Talmadge isn't the only show in Kiki, however. Ronald Colman turns in a fine performance as Victor, the revue manager, even delving into some slapstick himself. And Gertrude Astor practically steals the show in her scenes as Victor's vitriolic leading lady and mistress, Paulette. Colman had recently co-starred very successfully with Norma's sister Constance in two other pictures, and Norma specifically requested him for Kiki. He was loaned to First National from Goldwyn.
Talmadge made only three more silent movies after Kiki: Camille (1926), The Dove (1927), and The Woman Disputed (1928). After making two failed talkies, New York Nights (1929) and Du Barry, Woman of Passion (1930), she vanished from the screen. She died in 1957, at age 63. Colman moved on next to make Beau Geste (1926), his biggest silent success, and later, of course, made an extremely successful transition to sound. Kiki would be remade unsuccessfully in 1931 with Mary Pickford. But in 1926, the stars and material aligned to make Kiki the comedy hit of the year.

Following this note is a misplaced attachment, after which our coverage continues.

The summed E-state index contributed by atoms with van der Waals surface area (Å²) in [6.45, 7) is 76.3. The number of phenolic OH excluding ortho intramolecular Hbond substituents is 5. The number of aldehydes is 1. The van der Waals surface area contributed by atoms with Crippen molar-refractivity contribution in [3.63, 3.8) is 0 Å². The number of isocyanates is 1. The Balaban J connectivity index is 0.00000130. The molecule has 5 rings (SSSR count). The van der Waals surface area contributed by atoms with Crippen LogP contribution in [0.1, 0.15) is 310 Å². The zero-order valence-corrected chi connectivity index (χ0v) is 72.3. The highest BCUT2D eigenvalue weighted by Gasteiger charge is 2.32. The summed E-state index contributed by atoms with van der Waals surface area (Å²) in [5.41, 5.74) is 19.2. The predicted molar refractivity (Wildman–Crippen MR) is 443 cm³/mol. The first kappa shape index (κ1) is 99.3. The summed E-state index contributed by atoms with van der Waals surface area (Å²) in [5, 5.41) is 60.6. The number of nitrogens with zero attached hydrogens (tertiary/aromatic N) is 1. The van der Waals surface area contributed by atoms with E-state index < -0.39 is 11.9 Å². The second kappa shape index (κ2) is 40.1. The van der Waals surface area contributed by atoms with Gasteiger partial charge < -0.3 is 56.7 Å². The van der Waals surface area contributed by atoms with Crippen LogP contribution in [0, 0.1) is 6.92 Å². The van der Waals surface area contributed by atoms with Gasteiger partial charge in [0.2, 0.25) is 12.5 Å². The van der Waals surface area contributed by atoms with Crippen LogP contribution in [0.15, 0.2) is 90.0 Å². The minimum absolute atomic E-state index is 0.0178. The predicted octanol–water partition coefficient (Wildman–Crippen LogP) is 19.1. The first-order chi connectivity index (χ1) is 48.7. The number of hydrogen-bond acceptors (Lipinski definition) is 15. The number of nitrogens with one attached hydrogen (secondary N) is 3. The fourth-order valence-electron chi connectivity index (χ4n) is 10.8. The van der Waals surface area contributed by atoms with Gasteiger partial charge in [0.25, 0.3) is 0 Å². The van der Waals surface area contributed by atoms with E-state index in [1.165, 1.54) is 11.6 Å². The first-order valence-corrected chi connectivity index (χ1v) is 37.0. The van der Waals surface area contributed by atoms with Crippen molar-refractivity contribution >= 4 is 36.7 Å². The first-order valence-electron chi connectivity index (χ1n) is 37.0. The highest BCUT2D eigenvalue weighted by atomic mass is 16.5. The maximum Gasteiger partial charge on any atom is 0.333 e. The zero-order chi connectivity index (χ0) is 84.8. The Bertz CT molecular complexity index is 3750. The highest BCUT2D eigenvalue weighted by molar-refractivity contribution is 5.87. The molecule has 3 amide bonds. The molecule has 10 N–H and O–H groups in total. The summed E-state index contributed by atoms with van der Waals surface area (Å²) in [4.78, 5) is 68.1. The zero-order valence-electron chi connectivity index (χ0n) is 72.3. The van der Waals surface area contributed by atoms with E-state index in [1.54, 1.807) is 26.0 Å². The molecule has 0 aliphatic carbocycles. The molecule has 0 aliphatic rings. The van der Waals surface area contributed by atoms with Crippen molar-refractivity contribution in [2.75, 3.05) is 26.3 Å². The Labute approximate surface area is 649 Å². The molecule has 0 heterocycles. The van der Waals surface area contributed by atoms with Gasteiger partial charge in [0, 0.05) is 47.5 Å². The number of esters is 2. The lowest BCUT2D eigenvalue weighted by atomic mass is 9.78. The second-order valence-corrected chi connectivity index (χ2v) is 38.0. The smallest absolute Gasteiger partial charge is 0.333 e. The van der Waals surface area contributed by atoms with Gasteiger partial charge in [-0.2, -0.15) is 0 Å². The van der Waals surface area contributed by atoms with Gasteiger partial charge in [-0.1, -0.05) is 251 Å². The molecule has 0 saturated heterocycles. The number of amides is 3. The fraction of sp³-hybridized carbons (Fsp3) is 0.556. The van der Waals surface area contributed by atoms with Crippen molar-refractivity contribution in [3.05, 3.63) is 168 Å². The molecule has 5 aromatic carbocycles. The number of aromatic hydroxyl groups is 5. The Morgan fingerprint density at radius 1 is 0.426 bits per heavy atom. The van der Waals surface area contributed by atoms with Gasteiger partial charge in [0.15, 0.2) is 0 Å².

Producer: Norma Talmadge
Director: Clarence Brown
Screenplay: Hans Kraly; André Picard (play)
Cinematography: Oliver Marsh
Cast: Norma Talmadge (Kiki), Ronald Colman (Victor Renal), Gertrude Astor (Paulette), Marc McDermott (Baron Rapp), George K. Arthur (Adolphe), William Orlamond (Brule), Erwin Connelly (Joly), Frankie Darro (Pierre), Mack Swain (Pastryman).
by Jeremy Arnold
Jeanine Basinger, Silent Stars
Kevin Brownlow, The Parade's Gone By
Juliet Benita Colman, Ronald Colman: A Very Private Person
Sam Frank, Ronald Colman: A Bio-Bibliography
R. Dixon Smith, Ronald Colman, Gentleman of the Cinema